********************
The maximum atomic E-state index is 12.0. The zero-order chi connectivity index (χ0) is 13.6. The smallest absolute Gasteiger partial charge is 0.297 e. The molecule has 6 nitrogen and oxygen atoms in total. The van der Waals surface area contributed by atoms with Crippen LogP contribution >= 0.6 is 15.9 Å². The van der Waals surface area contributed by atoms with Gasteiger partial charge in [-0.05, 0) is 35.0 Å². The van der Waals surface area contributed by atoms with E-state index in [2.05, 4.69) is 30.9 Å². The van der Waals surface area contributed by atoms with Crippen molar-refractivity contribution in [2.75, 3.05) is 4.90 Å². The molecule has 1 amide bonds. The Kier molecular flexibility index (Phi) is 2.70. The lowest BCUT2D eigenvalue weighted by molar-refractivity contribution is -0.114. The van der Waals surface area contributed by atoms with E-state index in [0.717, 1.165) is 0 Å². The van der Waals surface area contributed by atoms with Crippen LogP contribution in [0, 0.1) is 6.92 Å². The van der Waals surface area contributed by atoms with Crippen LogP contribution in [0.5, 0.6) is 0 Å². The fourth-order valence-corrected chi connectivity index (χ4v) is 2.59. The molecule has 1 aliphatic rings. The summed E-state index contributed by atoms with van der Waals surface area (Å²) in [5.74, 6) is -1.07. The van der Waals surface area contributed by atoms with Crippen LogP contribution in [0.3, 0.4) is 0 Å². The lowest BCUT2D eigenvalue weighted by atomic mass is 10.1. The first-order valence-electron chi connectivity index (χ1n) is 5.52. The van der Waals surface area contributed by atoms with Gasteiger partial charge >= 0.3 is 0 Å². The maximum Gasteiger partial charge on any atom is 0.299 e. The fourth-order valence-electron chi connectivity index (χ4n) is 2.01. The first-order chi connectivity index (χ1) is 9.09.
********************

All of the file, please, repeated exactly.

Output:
The maximum atomic E-state index is 12.0. The zero-order chi connectivity index (χ0) is 13.6. The smallest absolute Gasteiger partial charge is 0.297 e. The molecule has 6 nitrogen and oxygen atoms in total. The van der Waals surface area contributed by atoms with Crippen LogP contribution >= 0.6 is 15.9 Å². The van der Waals surface area contributed by atoms with Gasteiger partial charge in [-0.05, 0) is 35.0 Å². The van der Waals surface area contributed by atoms with E-state index in [2.05, 4.69) is 30.9 Å². The van der Waals surface area contributed by atoms with Crippen molar-refractivity contribution in [2.75, 3.05) is 4.90 Å². The molecule has 1 amide bonds. The Kier molecular flexibility index (Phi) is 2.70. The lowest BCUT2D eigenvalue weighted by molar-refractivity contribution is -0.114. The van der Waals surface area contributed by atoms with E-state index in [0.717, 1.165) is 0 Å². The van der Waals surface area contributed by atoms with Crippen LogP contribution in [0, 0.1) is 6.92 Å². The van der Waals surface area contributed by atoms with Crippen LogP contribution in [0.5, 0.6) is 0 Å². The fourth-order valence-corrected chi connectivity index (χ4v) is 2.59. The molecule has 1 aliphatic rings. The summed E-state index contributed by atoms with van der Waals surface area (Å²) in [5.74, 6) is -1.07. The van der Waals surface area contributed by atoms with Crippen LogP contribution in [0.3, 0.4) is 0 Å². The lowest BCUT2D eigenvalue weighted by atomic mass is 10.1. The first-order valence-electron chi connectivity index (χ1n) is 5.52. The van der Waals surface area contributed by atoms with Gasteiger partial charge >= 0.3 is 0 Å². The maximum Gasteiger partial charge on any atom is 0.299 e. The fourth-order valence-electron chi connectivity index (χ4n) is 2.01. The first-order chi connectivity index (χ1) is 9.09.